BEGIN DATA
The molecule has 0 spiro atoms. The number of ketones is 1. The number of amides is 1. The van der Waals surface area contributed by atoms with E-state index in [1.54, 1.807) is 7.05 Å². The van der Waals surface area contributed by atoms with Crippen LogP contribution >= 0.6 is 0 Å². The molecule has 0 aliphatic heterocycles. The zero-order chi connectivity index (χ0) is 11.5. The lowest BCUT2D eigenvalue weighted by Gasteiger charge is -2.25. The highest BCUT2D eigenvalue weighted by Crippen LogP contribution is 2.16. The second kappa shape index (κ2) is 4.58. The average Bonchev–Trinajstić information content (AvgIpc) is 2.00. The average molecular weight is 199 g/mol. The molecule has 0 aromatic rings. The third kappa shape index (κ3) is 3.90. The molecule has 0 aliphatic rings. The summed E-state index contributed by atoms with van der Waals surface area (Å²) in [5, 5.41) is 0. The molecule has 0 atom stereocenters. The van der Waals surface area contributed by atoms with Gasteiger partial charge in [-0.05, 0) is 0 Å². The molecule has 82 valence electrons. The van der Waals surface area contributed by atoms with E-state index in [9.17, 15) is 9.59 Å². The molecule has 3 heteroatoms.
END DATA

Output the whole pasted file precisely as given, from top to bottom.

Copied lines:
The molecule has 0 spiro atoms. The number of ketones is 1. The number of amides is 1. The van der Waals surface area contributed by atoms with E-state index in [1.54, 1.807) is 7.05 Å². The van der Waals surface area contributed by atoms with Crippen LogP contribution >= 0.6 is 0 Å². The molecule has 0 aliphatic heterocycles. The zero-order chi connectivity index (χ0) is 11.5. The lowest BCUT2D eigenvalue weighted by Gasteiger charge is -2.25. The highest BCUT2D eigenvalue weighted by Crippen LogP contribution is 2.16. The second kappa shape index (κ2) is 4.58. The average Bonchev–Trinajstić information content (AvgIpc) is 2.00. The average molecular weight is 199 g/mol. The molecule has 0 aromatic rings. The third kappa shape index (κ3) is 3.90. The molecule has 0 aliphatic rings. The summed E-state index contributed by atoms with van der Waals surface area (Å²) in [5, 5.41) is 0. The molecule has 0 atom stereocenters. The van der Waals surface area contributed by atoms with Gasteiger partial charge in [-0.05, 0) is 0 Å². The molecule has 82 valence electrons. The van der Waals surface area contributed by atoms with E-state index in [9.17, 15) is 9.59 Å². The molecule has 3 heteroatoms.